Drinking alcohol can be a nice pastime. I often hear people talk about drinking a glass of wine to unwind after a long day at work, or going out to the pub with some friends for a few beers and a catch up. But when does such an alcohol consumption become more than what is recommended, how easy is it to go over the limit, and what can be the consequences of drinking alcohol?
The NHS states that the recommended weekly alcohol limit for men and women is 14 units, which is the equivalent of six pints of average-strength beer and 10 small glasses of low-strength wine. If people do drink this amount of units regularly, then they are advised to spread it out over three days or more. They are also advised not to drink more than this on a regular basis as it risks damaging their health. Alcohol has been found to be a causal factor in more than sixty medical conditions ranging from many types of cancer, cirrhosis of the liver, high blood pressure and depression.
In the past, I’m sure many of us remember the media headlines about binge drinking, and the NHS define it as when a person drinks a lot of alcohol in a short space of time, or drinking to get drunk. Due to everyone being different it is difficult to say how many units drunk in one session is classed as binge drinking, but a figure has been given as it being eight units for men and six for women. As well as the potential long-term health problems, single session drinking can also increase a person’s risk of having an accident that causes injury or worse, misjudging risky situations, and losing self-control such as getting involved in a violent encounter.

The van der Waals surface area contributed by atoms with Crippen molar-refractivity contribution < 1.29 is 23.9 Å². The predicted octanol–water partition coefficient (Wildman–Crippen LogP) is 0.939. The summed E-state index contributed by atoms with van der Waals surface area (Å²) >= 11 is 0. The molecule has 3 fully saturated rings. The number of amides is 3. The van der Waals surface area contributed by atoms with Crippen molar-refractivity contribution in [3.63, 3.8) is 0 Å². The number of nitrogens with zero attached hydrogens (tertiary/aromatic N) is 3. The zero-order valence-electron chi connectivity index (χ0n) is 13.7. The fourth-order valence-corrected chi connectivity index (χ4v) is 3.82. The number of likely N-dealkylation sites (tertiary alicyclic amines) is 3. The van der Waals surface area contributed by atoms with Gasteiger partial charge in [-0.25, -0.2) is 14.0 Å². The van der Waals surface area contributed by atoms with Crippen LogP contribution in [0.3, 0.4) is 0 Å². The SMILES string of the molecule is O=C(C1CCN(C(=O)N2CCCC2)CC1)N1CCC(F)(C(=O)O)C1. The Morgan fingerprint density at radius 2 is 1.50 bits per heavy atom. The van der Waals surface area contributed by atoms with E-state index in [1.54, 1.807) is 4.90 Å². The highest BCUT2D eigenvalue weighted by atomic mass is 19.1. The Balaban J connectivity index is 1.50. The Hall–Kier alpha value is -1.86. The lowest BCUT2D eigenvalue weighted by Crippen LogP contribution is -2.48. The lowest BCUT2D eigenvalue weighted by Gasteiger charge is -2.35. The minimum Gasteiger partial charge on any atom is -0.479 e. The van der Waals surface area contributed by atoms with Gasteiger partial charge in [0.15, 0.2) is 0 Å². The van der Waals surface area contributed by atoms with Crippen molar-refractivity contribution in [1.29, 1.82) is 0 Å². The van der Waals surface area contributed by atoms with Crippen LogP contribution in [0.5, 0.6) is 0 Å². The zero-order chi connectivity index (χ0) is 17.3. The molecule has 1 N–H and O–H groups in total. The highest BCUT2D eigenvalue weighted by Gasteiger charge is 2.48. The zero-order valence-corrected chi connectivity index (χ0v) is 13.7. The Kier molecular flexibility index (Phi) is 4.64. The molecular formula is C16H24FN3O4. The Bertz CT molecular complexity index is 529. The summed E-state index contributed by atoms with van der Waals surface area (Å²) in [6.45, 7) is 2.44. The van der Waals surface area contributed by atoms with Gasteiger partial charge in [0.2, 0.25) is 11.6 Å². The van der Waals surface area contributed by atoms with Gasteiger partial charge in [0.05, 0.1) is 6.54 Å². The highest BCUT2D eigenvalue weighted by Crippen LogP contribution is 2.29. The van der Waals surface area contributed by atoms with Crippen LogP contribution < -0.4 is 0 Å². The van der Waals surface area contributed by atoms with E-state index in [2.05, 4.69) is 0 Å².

For people who are trying to cut down, the NHS advises them to try and have several drink-free days each week. In the alcohol consumption literature, it states that there is actually no safe drinking level, so anyone drinking less than 14 units a week is considered as carrying out low-risk drinking.
However, is drinking alcohol becoming less of a thing to do now? In 2017 it was found that 20% of the UK population say that they do not drink at all, and the level of alcohol consumption overall has actually fallen by 16% since 2004. I am actually quite shocked that the figure of non-drinkers is so high. But why could this be? Could the price of alcohol be a factor? I know that drinking out in pubs and clubs is more expensive than buying it from the supermarket, but that difference wouldn’t change people’s drinking, just their drinking habits. A study last year found that it was 16-24 year olds, nearly 30% of them, that said they do not drink alcohol, but there was no decrease in other groups of people, such as smokers.
So is it a case of people, at least young people it seems, understanding the health benefits of not drinking? If so I am pleasantly surprised that what was once such a big headline-grabbing social issue has now changed in a new generation of drinkers. It would be interesting to know the answer to this question as it could be a positive step when it comes to health awareness campaigns too.
Sarah Keeping MBPsS MSc PgDip GDip BA (Hons)
Follow Sarah on twitter at @keepingapproach